Today I plan to be Super Lazy!  That's like normal lazy, only wearing a cape.
Today I’m going to be Super Lazy! That’s like normal lazy, only wearing a cape.

Music for the Road

The best type of music to play while driving is something you can sing along to at the top of your lungs. It may not be pretty, but it will definitely keep you awake and your mind off those road trip snacks which are almost impossible to open with one hand and get crumbs all over the upholstery and down your neck. Belting out those vocals is hands-free. And relatively safe, unless you get totally carried away by your own incredible talent.

It’s a definite plus to know all the words. Or at the very least, be able to make them up as you go along. Hit those high notes! Or not. Who cares? Nobody can hear you. Practice those latent harmonizing skills. Throw in some crazy background vocals. Do you stare at other drivers at a stop light? Of course you don’t – so nobody is staring at you either and there’s absolutely no need to interrupt your own brilliant performance by humming while pretending you’re not.

The music I remember best is what I listened to in my teens. So I tune into a radio station that plays the golden oldies; perfect for this golden oldie. Hearing myself get the lyrics right is kind of astonishing; sort of like when I’m playing Trivial Pursuit and the right answers seem to pop into my brain without any effort at all. (Okay, I admit that happens RARELY, but it does happen.) I don’t know why I know all the words to every Lovin’ Spoonful song ever written but it is what it is and I’ve resigned myself to the fact.

Sharing my dubious ‘talents’ with the rest of the world would probably be mortifying, for everyone. My car acts like a little sound proof box on wheels. I can crank up the volume and turn up the bass and suddenly I sound amazing. Passengers, unfortunately, seem to ruin the acoustics and curb the enthusiasm somehow. Best to do this on your own. And if it’s a long trip, think up some plausible reasons for your croaky hoarse throat before you reach your final destination. Damned air conditioning or something like that.

I’ve tried audio books, talk shows with phone-in participation, classical stations and easy listening – they all lull me to sleep. Whereas my brilliant one woman concerts keep me focused and alert. Plus they’re funny as hell. I’m almost sorry you can’t share them with me, but keeping them private is probably for the best.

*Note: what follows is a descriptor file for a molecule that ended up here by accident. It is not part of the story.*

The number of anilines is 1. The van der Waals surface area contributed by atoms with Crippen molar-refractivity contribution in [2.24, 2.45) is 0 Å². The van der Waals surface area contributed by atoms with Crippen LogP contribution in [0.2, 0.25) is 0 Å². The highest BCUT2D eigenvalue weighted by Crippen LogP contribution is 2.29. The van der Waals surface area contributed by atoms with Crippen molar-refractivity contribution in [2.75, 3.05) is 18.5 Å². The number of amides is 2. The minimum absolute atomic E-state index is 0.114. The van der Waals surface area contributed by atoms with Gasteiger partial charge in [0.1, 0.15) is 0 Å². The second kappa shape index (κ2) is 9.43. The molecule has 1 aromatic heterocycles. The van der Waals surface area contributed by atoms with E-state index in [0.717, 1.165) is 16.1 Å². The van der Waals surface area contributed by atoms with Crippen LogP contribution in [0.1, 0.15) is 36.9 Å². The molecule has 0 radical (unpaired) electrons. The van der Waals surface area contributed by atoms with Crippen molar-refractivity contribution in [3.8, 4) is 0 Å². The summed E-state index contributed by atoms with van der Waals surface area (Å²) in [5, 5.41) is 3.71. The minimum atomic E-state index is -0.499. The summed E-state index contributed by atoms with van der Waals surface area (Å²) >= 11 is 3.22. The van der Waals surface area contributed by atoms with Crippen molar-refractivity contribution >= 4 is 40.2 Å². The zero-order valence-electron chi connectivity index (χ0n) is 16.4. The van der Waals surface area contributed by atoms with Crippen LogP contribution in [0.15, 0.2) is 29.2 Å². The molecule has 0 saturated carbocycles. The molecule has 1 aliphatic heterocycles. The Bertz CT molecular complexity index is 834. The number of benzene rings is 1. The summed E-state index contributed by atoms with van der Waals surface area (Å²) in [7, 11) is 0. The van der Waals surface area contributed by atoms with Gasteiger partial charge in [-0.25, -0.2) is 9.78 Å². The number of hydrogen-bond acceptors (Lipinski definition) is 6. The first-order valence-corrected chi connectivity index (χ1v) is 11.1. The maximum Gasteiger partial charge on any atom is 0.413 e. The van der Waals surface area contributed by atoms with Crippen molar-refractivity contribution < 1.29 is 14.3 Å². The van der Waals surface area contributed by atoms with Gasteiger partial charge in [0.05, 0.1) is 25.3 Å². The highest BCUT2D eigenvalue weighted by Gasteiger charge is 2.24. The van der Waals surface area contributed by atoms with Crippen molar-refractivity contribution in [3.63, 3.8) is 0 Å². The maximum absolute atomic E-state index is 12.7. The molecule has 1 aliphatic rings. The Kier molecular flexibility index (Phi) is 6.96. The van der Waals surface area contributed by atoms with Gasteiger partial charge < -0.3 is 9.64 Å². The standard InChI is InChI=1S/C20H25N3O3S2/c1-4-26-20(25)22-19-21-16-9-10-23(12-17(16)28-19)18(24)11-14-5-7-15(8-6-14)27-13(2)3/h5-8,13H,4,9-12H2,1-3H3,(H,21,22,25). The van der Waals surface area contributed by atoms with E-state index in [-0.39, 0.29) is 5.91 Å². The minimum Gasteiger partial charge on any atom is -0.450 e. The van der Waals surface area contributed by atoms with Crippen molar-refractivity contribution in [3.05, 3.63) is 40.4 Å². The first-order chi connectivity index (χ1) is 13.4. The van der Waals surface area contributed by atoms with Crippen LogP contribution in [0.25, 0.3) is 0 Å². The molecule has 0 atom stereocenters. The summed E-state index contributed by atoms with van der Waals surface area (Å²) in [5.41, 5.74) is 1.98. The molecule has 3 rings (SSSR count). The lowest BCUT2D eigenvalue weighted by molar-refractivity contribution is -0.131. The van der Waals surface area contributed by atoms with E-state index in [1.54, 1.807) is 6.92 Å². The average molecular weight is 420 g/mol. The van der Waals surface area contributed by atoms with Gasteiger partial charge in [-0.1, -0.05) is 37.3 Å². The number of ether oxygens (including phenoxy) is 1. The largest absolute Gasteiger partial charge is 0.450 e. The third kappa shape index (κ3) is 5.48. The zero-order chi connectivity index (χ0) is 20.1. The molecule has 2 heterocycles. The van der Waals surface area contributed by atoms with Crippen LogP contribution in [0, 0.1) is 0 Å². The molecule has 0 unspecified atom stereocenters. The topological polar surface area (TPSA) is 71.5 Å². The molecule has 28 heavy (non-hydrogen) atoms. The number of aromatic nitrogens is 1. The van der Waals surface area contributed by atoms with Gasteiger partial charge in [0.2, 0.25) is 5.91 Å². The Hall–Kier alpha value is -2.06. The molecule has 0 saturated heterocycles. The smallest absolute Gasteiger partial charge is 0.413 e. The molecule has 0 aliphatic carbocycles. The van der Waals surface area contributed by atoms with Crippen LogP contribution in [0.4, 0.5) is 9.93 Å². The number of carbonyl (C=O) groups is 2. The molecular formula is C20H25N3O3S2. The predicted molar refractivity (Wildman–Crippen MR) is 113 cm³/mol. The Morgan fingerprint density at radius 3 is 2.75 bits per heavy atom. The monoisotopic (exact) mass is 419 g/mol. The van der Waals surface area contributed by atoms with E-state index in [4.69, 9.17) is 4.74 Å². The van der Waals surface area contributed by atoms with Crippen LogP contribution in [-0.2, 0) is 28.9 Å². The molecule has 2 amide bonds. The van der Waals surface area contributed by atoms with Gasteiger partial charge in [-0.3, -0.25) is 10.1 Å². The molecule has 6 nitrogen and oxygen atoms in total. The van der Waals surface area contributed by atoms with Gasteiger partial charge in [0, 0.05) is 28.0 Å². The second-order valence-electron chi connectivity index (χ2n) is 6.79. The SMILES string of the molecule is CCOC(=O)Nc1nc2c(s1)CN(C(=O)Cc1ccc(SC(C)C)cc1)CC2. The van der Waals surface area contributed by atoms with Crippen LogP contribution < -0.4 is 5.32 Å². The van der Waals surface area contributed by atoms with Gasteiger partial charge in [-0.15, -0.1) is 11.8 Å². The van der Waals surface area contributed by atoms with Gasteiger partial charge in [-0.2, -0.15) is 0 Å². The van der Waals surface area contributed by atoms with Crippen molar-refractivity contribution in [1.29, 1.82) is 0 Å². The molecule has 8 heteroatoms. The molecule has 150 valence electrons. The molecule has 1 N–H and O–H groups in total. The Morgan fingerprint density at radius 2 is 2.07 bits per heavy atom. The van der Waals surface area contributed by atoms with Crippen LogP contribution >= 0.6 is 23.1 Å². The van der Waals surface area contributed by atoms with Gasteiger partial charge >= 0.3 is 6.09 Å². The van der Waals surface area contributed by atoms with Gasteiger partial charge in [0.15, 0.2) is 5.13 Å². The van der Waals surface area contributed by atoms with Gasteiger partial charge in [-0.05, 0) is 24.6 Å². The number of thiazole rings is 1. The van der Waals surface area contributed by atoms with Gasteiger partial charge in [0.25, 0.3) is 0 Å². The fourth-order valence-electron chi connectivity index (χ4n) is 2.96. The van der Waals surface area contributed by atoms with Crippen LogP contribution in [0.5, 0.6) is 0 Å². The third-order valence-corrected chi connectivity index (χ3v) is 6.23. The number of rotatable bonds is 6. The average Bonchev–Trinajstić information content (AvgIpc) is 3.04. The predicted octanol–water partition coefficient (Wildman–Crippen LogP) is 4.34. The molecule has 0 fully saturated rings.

Poor radio reception? No problem. Five cd’s of Rod Stewart singing the American standards along with one jumbo pack of red licorice (no crumbs) and I’m set. You’d be surprised at how fast those deafening miles fly by.

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In the Spotlight

Yes, I’ve been “on stage”. Don’t remember a spotlight though. What I do remember is being seven years old, in grade two with my best friend, and having a teacher with a flair for the dramatic.

“Once there lived side by side, two little maids,

Used to dress just alike, hair down in braids,

Blue gingham pinafores, stockings of red,

Little sun bonnets tied on each pretty head.”

We didn’t even have to audition for the parts. We were chosen. I think perhaps the cute factor had a lot more to do with it than any kind of talent. Picture the two of us at our school Christmas concert; braided hair, fussy little ruffled checkered aprons, red tights, sun bonnets made from bristol board and crepe paper. Shockingly gorgeous. Trotting out onto the stage arm in arm. Reciting the little poem in unison (there’s much more to it, but I’ll spare you that). Then we have to pretend to have a fight, and go stomping off to stage right and left respectively where we glare at each other, which makes us giggle. ( I improvised at rehearsal sticking out my tongue, but that part got cut.) Finally we sing this little refrain back and forth to each other, all snotty, hands on hips.

“I don’t want to play in your yard,

I don’t like you anymore,

You’ll be sorry when you see me,

Sliding down our cellar door,

You can’t holler down our rain barrel,

You can’t climb our apple tree,

I don’t want to play in your yard,

If you can’t be good to me.”

You HAVE to hear it to truly appreciate how adorable it must have been. There are several renditions on YouTube, all cloyingly sweet and gag-worthy.

http://www.youtube.com/watch?v=kV1AgrdM2To

Unfortunately no video exists for this particular performance, and not even one photograph. Nothing I’ve done on a stage since then has even come close. If we all get one shot at stardom, I guess that was mine.